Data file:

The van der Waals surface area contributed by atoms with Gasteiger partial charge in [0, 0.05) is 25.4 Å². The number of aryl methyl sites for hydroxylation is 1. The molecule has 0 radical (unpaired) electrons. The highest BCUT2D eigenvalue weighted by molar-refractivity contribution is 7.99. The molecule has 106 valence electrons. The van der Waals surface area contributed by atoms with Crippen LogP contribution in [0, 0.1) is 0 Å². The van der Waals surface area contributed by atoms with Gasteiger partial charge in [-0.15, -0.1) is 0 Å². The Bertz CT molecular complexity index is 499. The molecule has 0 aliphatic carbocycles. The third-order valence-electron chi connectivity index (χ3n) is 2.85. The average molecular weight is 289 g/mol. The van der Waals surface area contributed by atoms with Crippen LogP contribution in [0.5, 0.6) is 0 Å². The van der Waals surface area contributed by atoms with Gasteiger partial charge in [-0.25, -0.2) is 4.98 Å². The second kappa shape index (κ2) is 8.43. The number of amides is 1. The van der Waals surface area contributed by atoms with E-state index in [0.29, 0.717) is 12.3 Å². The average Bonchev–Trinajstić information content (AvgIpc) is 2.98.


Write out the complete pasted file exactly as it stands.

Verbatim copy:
The van der Waals surface area contributed by atoms with Gasteiger partial charge in [0, 0.05) is 25.4 Å². The number of aryl methyl sites for hydroxylation is 1. The molecule has 0 radical (unpaired) electrons. The highest BCUT2D eigenvalue weighted by molar-refractivity contribution is 7.99. The molecule has 106 valence electrons. The van der Waals surface area contributed by atoms with Crippen LogP contribution in [0, 0.1) is 0 Å². The van der Waals surface area contributed by atoms with Gasteiger partial charge in [-0.15, -0.1) is 0 Å². The Bertz CT molecular complexity index is 499. The molecule has 0 aliphatic carbocycles. The third-order valence-electron chi connectivity index (χ3n) is 2.85. The average molecular weight is 289 g/mol. The van der Waals surface area contributed by atoms with Crippen LogP contribution in [0.5, 0.6) is 0 Å². The van der Waals surface area contributed by atoms with Gasteiger partial charge in [-0.25, -0.2) is 4.98 Å². The second kappa shape index (κ2) is 8.43. The number of amides is 1. The van der Waals surface area contributed by atoms with E-state index in [0.29, 0.717) is 12.3 Å². The average Bonchev–Trinajstić information content (AvgIpc) is 2.98.